Is Mindfulness Simply Not Multitasking?

There are words and terms being thrown around, that originally had different meanings and usage. Sometimes we do not have knowledge about words and phrases, and in order to not draw attention to our lack of knowledge, we go along with discussions, as if we know.

For a period of time, I referred to mindfulness as being single minded focused. Recently while researching how to become more mindful, I learned the depth of what mindfulness is. I apologize for possibly adding to the confusion for some. Let us get clear on what is multitasking and what is being mindful. They are not synonymous.

Originally the term multitasking was used to describe the function of computers. Somewhere around 1966, in order to explain how a computer functioned, the word multitasking was used. It described that a computer could perform more than one task at a time.  Shortly thereafter a leap was made to describe when a person was doing more than one thing at a time.

The term multitasking, when applied to people, is actually a myth. The human brain is unable to perform more than one high level function at one time. High level function is described as something that involves thinking and reasoning. You can breathe and your heart can pump blood at the same time, as that is a low level brain function. (https://www.google.com/webhp?sourceid=chrome-instant&rlz=1C1CHBF_enUS719US719&ion=1&espv=2&ie=UTF-8#q=where+did+the+term+multitasking+originate)

Now we are going to look into what mindfulness is.  There are many definitions, yet a simple one is: “The willingness to bring the spaciousness and clarity of awareness back over and over again to whatever is going on-even as we feel we are being pulled in a thousand different directions.” -Jon Kabat-Zinn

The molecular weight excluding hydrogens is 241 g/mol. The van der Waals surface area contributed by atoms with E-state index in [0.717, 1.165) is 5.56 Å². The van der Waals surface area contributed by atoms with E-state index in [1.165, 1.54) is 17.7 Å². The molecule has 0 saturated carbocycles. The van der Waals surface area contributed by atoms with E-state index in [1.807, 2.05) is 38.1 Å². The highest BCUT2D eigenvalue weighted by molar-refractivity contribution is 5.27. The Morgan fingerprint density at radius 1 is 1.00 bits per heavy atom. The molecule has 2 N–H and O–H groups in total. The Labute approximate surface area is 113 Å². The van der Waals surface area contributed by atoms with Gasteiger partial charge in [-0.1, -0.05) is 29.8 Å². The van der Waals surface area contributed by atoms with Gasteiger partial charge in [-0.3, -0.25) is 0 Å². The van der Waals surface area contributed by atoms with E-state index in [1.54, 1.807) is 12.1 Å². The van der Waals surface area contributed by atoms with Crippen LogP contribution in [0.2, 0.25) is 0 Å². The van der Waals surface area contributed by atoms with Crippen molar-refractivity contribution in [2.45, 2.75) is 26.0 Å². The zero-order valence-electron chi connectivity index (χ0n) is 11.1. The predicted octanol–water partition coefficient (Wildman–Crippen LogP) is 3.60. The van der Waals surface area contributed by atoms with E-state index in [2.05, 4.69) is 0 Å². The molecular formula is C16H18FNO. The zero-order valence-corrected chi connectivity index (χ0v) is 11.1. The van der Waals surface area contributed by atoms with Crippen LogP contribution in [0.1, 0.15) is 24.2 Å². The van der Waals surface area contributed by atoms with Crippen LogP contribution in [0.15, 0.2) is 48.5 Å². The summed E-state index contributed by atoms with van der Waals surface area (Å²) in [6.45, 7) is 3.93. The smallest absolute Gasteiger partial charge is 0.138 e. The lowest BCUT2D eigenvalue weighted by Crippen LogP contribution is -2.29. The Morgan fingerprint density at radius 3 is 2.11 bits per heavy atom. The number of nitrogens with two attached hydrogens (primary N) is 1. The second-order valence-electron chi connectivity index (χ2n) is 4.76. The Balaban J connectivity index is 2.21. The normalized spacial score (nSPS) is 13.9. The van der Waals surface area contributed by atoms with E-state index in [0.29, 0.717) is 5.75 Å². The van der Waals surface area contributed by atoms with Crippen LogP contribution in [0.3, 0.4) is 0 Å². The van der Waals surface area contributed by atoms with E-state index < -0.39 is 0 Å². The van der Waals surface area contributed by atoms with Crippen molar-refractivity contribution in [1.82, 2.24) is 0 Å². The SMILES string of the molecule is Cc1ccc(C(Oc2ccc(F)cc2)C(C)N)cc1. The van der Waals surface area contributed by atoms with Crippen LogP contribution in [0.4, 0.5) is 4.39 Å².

Here is what that might look like in your dental practice. Whenever you hold a Team Meeting, as that as a courtesy to each other, that active listening is practiced by everyone. This allows for only one conversation at a time. There are no side comments or conversations. It takes practice. I like this at the dinner table when we have more than three people present. Sometimes people get frustrated. When that happens, remind everyone, that what is being said by any one person is important for all to hear.

mindfulness, multitasking, dentist personal developement

Look for ways that bring you into the present moment.

That is one simple way to practice mindfulness. Another is through meditation. We don’t judge our thoughts, yet we make an attempt to focus one thought, without wandering. We focus on one word, I use a couple of different words, yet only one at a time during meditation. When I find myself thinking about something besides my word, I bring my thoughts back to my word. I don’t judge myself or my ability to stay focused on my word.

There are many physical and emotional benefits to practicing mindfulness, lowered blood pressure, increased immune system, and reduce inflammatory responses to stress. https://www.ncbi.nlm.nih.gov/pubmed/12883106

An informal practice of mindfulness means we choose to pay attention, on purpose, to what’s occurring in the present moment. The reason this is of benefit to the dentist, is that it keeps our thoughts from running away from us to the “what ifs”, and the anxiety of possible future occurrences.  Just as meditation takes practice, and we never really “arrive”, paying attention to our thoughts in the present moment takes practice.

As you can see by the explanations, mindfulness is more than just doing one thing at a time. Multitasking really doesn’t exist in humans, when it comes to thinking and doing. We welcome comments of how you practice these within your life and practice. Also, the best way to implement is in the doing, not in waiting to be perfect.